We slowed down and plowed through the rising, fast moving water. The double sunroof, which illuminated the front and rear seats during the day and made the small car seem roomier than it really was, now was lit by intermittent bursts of lightning which provided fleeting glimpses of how much water there was.

The Scion, like the high end Toyotas and Lexus models, is tightly sealed to keep out wind noise, something that is appreciated when cruising along and listening to the mellow sounds of jazz musician Keiko Matsui. But on this occasion the seals were appreciated for keeping the water out as the car parted the waters and slid along the parkway until, finally, we reached higher ground and saw the police coming to close off the roadway.

Rain or shine, the Scion has a lot going for it. It is a stylish little coupe whose sloping teardrop shape stands out among the extremely boxy, ungainly machines that have characterized the Scion fleet presented at the New York International Auto Show in theJacobJavitsCenter. The show opens today and runs through May 1. And the Scion tC needs to be very distinctive: at $21,400 it is competing with the VW Jetta, the sporty Honda CR-Z, the Nissan Cube and the technologically exceptional Ford Fiesta, which costs $3,000 less.

Under the Scion’s sloping hood is a 2.5-liter in-line, four cylinder, aluminum alloy engine cranking out 180 horsepower—10 more than the Jetta and 60 more than the Fiesta. That provides a lot of juice in a light car like this.  Scion is a front wheel drive car, and comes with either a six speed manual transmission or, for $1,000 more, a six speed automatic transmission with an electronic manual mode. With either engine, the EPA estimates the Scion tC gets 23 miles per gallon of regular gas in city driving, and 31 MPG on the highway – not counting the parking lots that pass for highways in cities likeAtlantaandNew York.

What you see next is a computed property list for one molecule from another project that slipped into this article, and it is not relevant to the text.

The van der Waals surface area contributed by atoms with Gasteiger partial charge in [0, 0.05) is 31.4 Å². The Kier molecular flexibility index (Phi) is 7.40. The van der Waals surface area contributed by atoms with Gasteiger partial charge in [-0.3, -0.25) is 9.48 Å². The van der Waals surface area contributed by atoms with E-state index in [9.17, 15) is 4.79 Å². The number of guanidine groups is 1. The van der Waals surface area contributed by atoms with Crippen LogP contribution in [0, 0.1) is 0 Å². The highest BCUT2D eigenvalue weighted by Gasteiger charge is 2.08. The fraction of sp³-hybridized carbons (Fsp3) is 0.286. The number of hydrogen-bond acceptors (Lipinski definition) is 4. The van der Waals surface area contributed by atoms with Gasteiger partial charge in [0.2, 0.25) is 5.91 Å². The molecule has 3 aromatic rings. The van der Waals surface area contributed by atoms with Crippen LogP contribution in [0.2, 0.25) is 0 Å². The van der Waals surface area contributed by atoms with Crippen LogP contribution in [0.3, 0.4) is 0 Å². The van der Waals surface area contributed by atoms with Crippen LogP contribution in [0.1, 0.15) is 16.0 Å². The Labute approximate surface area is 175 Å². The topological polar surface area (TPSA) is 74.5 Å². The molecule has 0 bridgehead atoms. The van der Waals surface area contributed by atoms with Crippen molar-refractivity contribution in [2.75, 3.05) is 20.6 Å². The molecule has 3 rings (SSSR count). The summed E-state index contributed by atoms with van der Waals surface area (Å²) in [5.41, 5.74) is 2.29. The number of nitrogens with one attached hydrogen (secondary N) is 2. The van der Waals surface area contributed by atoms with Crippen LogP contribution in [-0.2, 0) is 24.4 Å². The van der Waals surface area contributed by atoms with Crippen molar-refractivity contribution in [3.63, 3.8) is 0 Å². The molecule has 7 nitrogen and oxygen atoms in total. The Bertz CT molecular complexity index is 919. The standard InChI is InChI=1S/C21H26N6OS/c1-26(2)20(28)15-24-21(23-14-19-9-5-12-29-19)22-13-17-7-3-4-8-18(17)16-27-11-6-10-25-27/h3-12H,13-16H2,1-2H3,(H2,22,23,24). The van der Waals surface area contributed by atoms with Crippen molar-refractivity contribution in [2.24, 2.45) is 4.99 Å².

The Scion’s designers gave some thought to the interior, making sure that a low end price did not mean cheap.  To begin with, there is that double sunroof, and the one over the front seats is power adjustable.  The console and its dash-mounted controls are easy to find in the dark without a lot of fumbling.

The test car had a small, four-inch color information screen which was touch activated. Scion also offers a navigation system for an additional $1,000 and, with that, comes a clear, color backup camera. There are gauges for outside temperature, average MPG, and an “ECO-drive” monitor showing the present rate of fuel usage, which is useful in helping one drive in the most fuel efficient manner.